Rolling country hills, foxhunting, and equestrian culture. These are the attributes and hobbies
Other items featured in the auction are a signed photograph of John and Robert Kennedy in the Oval Office, Jackie’s Delman Linen shoes, a White House wallpaper swatch removed by Jackie during its renovation, and Kennedy wedding china and silverware collection used at their Newport, R.I., reception.
Consisting of letters, pictures, and building plans, the archive set in three binders mainly focuses on 1963—when a bulk of the construction took place and the house was completed. Originally set on a 39-acre site (it has since expanded to 167), the 5,050 square-foot, one-story stucco home is filled with natural light and views of the Blue Ridge Mountain range. The interiors include original parquet floors, his and her dressing rooms, multiple fireplaces, a formal dining room, built-in cabinets and bookcases, and nine-foot ceilings. Surrounding the house are natural stone landscaping, a flagstone pool deck with an outdoor cooking area, a stone patio, and a tennis court. Depicting all of these aspects are two large brown folders, also a part of the auction, consisting of 18 oversized building plans and 26 official White House photographs—depicting both the furnished interiors and exteriors of the completed home.
Set in Virginia Hunt Country, surrounded by other historic farms and estates, it was the first and only home commissioned and designed by Jackie, which sold a year after the president’s death. The property was later leased to Ronald Reagan by a Nixon cabinet member in 1980, where he would prepare speeches for his presidential campaign against Jimmy Carter. The Reagan's neighbors were former Sen. John Warner and his then-wife, actress Elizabeth Taylor.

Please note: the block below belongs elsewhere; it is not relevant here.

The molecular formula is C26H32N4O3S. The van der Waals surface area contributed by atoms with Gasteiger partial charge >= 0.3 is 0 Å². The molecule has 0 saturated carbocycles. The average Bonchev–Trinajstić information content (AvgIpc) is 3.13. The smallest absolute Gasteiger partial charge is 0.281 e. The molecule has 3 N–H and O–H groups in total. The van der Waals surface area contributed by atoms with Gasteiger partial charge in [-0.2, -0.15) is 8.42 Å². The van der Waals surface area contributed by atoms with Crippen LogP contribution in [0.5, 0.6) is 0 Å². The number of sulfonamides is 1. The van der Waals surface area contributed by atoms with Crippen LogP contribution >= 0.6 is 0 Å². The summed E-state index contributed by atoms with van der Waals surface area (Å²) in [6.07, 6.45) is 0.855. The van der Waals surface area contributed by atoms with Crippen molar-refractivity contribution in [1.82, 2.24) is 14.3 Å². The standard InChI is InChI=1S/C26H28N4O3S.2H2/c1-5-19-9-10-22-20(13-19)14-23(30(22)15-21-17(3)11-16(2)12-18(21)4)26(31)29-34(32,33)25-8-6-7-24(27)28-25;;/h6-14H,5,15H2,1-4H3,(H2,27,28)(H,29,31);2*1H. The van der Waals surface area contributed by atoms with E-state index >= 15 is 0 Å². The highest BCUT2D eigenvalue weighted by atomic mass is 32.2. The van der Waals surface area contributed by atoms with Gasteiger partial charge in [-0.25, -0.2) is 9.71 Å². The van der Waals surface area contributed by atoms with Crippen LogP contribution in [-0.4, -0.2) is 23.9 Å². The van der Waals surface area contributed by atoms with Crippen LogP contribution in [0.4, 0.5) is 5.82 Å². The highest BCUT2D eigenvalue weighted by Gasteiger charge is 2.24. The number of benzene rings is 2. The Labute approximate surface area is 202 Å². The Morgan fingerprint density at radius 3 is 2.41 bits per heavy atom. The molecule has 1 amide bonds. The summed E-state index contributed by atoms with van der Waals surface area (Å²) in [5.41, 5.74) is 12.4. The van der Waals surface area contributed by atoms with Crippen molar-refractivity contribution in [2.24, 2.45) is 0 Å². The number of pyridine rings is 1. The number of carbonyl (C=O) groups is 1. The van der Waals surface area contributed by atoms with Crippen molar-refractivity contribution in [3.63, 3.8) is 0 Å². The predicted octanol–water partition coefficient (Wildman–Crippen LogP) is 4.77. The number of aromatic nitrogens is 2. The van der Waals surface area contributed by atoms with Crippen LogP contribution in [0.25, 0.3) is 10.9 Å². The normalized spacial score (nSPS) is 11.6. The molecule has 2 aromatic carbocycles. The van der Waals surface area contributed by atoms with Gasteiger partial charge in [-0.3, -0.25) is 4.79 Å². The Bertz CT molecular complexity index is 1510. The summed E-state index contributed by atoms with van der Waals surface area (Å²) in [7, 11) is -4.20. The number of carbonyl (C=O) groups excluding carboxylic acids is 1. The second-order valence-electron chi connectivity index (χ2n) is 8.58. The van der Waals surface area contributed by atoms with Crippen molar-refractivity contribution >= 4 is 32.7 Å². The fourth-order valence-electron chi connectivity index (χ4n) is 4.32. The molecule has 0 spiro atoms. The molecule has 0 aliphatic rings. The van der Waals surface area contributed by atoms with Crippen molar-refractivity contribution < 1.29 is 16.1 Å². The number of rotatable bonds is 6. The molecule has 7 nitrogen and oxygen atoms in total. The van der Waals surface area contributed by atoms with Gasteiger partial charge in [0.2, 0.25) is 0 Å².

Notable items up for bidding associated with the former first lady include ten pages torn from French design magazines with her notes, five pages of layout sketches, and handwritten letters between Jackie and the building agent, who's family wishes to remain anonymous.
“This house may not be perfectly proportioned—but it has everything—all the places we need to get away from each other—so husband can have meetings—wife paint—all things so much bigger houses don’t have,” Jackie Kennedy wrote to the building agent, who the presidential couple knew through horseback riding together. “I think it’s brilliant!”
Jackie initially started out with a $40,000 budget, at JFK's request that she keep the home modest, but the costs escalated to $100,000 by completion. Although she feared he would not like it because he preferred sailing and his family’s Hyannis Port compound, the president looks joyous when seeing his wife's hard work for the first time, as evident in the photographs taken by White House photographer Cecil Stoughton.
“You have done the most fantastic job and everyone agrees that house is really a dream," Jackie said in another letter to the builder. "One could not wish for anything more perfect—if only we could live there all year long! And Jack loves it.”
Unfortunately, John only spent about three weekends at the home before his assassination in 1963, according to Bobby Livingston, executive vice president at RR Auction. Seeing an evident shift in the president’s disposition during that short time, Jackie wrote to her close friend and artist Bill Walton, saying “I think we’re going to make it. I think we’re going to be a couple. I’ve won.”